Parents of college students often ask themselves how to best guide their teenagers into adulthood, and one major task is determining if and when students should be encouraged to have a credit card. Many parents believe that discouraging young adults from having any debt besides student loans is the best course of action, but having a good credit history established during college will help with independence during post-college life.
Let’s discuss credit cards and how to determine if your student is ready for one!
Why Your College Student Should Have a Credit Card
Having a credit card and making on-time payments will establish a good credit history which will be important when they want to rent an apartment or buy a car later on. Using a credit card with a small credit limit will help teach good financial habits and manage debt wisely without risking having a considerable debt load due to too many cards or high balances.
Making purchases with a credit card is more secure, especially online. If their credit card information is compromised, cancel the card and dispute the charges without risking their money.
Risks and Bad Habits to Avoid
One of the most significant risks when dealing with debt, especially credit cards, is carrying too much debt and not being able to make minimum payments on time because missed payments have a long-term impact on their credit score and affect the interest rate paid on the future debt.
Our culture has conditioned many of us to mindlessly swipe our credit cards when we want something, which can lead to a bunch of stuff we don’t need and a hefty credit card bill. This risky behavior is a bad habit that should be avoided.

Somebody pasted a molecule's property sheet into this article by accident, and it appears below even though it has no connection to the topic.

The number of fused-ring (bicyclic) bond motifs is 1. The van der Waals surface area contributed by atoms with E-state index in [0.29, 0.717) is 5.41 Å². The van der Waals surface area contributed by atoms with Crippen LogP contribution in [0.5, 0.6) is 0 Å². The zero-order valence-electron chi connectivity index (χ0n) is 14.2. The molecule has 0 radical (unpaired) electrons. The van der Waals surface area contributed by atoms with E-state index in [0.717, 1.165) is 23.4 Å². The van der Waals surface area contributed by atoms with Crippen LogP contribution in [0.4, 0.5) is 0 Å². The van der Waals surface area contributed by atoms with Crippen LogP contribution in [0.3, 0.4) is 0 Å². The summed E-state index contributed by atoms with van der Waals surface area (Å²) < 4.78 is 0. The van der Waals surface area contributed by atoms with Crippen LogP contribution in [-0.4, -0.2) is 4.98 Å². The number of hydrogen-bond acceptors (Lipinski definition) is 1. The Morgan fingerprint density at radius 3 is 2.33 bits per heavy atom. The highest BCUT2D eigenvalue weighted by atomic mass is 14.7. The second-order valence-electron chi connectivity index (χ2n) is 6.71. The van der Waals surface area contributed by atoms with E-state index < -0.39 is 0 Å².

Using a credit card when you don’t have a steady income is risky behavior. According to the Credit Card Act of 2009, adults under 21 years of age need to have a co-signer when applying for a credit card or proof that they have a steady source of income. If you are a co-signer for them and they can’t pay the bill, the lender will look to you, as the co-signer, to pay the bill. It’s important to teach your kids good debt management habits.
When first learning how to manage credit wisely, take out one credit card and avoid keeping more than 30% balance on it month to month. A gas credit card is a good card to start with because they can fill up their tank and pay off the card without running up a huge balance on a retail or traditional credit card.
Many credit card companies try to gamify their credit card rewards by creating fancy apps or extra perks for buying so much of something in a month. This can be hazardous to your young adult’s budget if they allow themselves to get caught up in the game. Have a conversation with them about various marketing techniques aimed at getting people to spend more money and how to avoid this risky behavior.
Credit Card Options for College Students
- Add them as an authorized user. This option allows your young adult to build credit without having the responsibility of paying the bill. It’s recommended to add them when they still live under your roof, and you can monitor their spending habits and then guide them in the way they should go. If you have an excellent credit history already, this can get your kid’s started on the right path when you make on-time payments because it’ll build their credit. Authorized users will be impacted if the account holder misses payments, so it’s important for both of you to know that and be on the same page.
- Students secured credit cards. These cards are introductory credit cards for people who either have bad credit or no credit. You put down a cash deposit to get approved for the card. This works like a regular credit card and minimizes the risk to both the cardholder and the lender. Most cards offer a $200-500 limit. This is different from a prepaid card and still has a minimum monthly payment due, with the cash deposit acting as a backup if the cardholder defaults on payments. Most have an annual fee, so be sure to understand the credit card terms.